Who Needs a Hybrid When You Can Have a Diesel?
2010 Volkswagen Jetta TDI vs. 2010 Toyota Prius
By Thom Cannel
The Auto Channel
Our week long test of a Volkswagen Jetta TDI is a reaction to the newest Prius hybrid from Toyota. We wondered, after achieving an extremely artificial 71.3 mpg in a 2010 Prius, how Prius would compare to a Volkswagen Jetta TDI turbo-diesel driven normally. Thus our real-world excursion from Michigan to New York where, upon arriving in Manhattan, the in-dash computer said we’d sipped fuel at the rate of 50.3 miles per gallon. Driven normally, we would expect a Prius to deliver 60 mpg making fuel economy a virtual tie; the difference in fuel per 10,000 miles would be 23 gallons.
Of course if you’re driving in Manhattan exclusively, or anywhere most miles are driven in very slow stop-start traffic, the Prius would be a great choice (diesels also excel under these conditions). As to the artificial nature of our Prius test, we accelerated tricycle-slowly to 10 mph under any posted limit, coasted whenever possible while "avoiding" stop signs and stop lights, and turned off the air conditioning. Nothing normal at all.
To offer a mainstream driving experience we zeroed the trip odometer, filled the new blue Jetta with fuel and logged 140 miles of regular suburban commuting. You know the drill, the usual grocery runs and hops onto local freeways, daily trips to the mall or local YMCA, and then a full-on single day blast to the Big Apple.
From Michigan to Ohio the road is relatively flat, but I-80 through eastern Ohio and Pennsylvania sucks fuel with every hill. This is where the diesel excels. With 236 pound-feet of torque and 140 horsepower (Prius delivers 105 pound-feet of torque and 98 horsepower) the Jetta never lost a single RPM and never ever felt stressed, or even hard worked. On the drive we kept the speedometer pegged at roughly 8 miles over the posted limit, so we were not attempting any kind of fuel economy run. Our only concession to fuel economy was the same kind of driving techniques that most Americans developed when fuel hit $4 per gallon; no jack-rabbit starts and somewhat less-aggressive throttle application. In contrast, our behavior while driving the Prius struck bicyclists as slow!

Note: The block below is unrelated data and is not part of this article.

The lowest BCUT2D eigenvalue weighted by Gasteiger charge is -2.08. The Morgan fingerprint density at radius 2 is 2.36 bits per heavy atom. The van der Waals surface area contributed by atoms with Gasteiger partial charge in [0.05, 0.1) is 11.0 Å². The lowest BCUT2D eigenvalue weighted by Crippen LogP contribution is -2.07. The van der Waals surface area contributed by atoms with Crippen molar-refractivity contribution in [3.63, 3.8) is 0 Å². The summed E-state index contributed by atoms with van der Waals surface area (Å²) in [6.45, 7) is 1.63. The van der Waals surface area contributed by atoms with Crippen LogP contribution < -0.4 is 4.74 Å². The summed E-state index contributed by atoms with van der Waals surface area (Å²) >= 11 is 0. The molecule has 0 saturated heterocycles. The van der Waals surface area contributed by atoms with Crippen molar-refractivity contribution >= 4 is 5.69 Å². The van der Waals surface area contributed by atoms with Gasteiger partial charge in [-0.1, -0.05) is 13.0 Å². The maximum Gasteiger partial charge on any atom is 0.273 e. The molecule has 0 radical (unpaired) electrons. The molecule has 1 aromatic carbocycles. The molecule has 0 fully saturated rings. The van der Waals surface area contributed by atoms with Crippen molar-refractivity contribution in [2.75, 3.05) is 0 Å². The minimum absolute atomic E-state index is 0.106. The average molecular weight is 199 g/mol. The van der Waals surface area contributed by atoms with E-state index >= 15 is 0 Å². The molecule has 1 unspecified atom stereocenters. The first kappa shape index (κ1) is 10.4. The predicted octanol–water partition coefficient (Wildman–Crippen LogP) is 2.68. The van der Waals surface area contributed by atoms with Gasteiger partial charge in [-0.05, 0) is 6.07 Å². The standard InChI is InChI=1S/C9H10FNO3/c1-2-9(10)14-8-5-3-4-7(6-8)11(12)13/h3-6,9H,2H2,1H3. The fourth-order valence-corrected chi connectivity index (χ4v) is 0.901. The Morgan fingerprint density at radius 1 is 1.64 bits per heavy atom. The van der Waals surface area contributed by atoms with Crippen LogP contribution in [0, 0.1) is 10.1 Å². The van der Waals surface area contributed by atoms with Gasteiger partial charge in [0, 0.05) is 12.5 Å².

It’s the engine that makes the Jetta TDI special. Europeans embraced diesels decades ago because of diesel’s inherently greater fuel economy and later as a lower CO2 emitter. In the US, California focused emissions standards on photochemical pollutants endemic to Los Angeles. With the introduction of low-sulfur fuel the problem of soot (particulate emissions) became easier to control. Diesels are naturally low emitters of hydrocarbons, modern engines even more so. However reducing oxides of nitrogen (NOx) is a major technological problem. Volkswagen, and Audi, use a device that traps nitrous oxide and later consumes it in an exothermic reaction. It is literally burnt off. VW says this technology is applicable in engines up to approximately 2 liters, the displacement of their newest Clean Diesel four-cylinder engine. For V-6 engines the company uses a different system that injects urea into the exhaust stream where it chemically alters nitrous oxide into water vapor. Similar systems are used for all larger diesel engines in the US, regardless of manufacturer.
On the trip we refueled in Pennsylvania and were surprised that the old bugaboo of stinky hands after refueling has disappeared! It must be that stinky hands, stinky exhaust, and the smoke was caused by the aromatic sulfur in US fuels. Now that low-sulfur fuels are here, that nasty chemical aroma is just gone.
Driving in New York City required “brisk” cut-and-thrust driving just to get from A to B in any timely fashion. Hot tip; never activate a turn signal! Stop-and-start driving should have ruined our fuel economy but, upon returning to Michigan, the trip computer read 48.5 miles per gallon. That was our real world experience, from skirmishes in densely populated Manhattan, to pacific urban transport, to high-speed freeway driving while never, ever, focusing on maximizing fuel economy, almost 50 miles to each gallon of fuel. As a data point the official EPA estimate is 28 mpg for city driving and 40 mpg on the highway.
Our conclusion is that small displacement diesels do have a place in our vehicle mix because of their greater torque. VW’s 2.0-liter TDI could easily power a small pickup or Tiguan-sized SUV and offer better payload and towing capacity than larger, less fuel efficient V-6 engines. Most major automobile makers make diesel engines, though some are cooperatively produced. Even though diesels must be more expensive to comply with emissions regulations we would like to have a choice; not everyone buys, or leases, a new vehicle every three years and the 3-5 year payback on diesels makes sense for many. Manufacturers, please let us make that decision.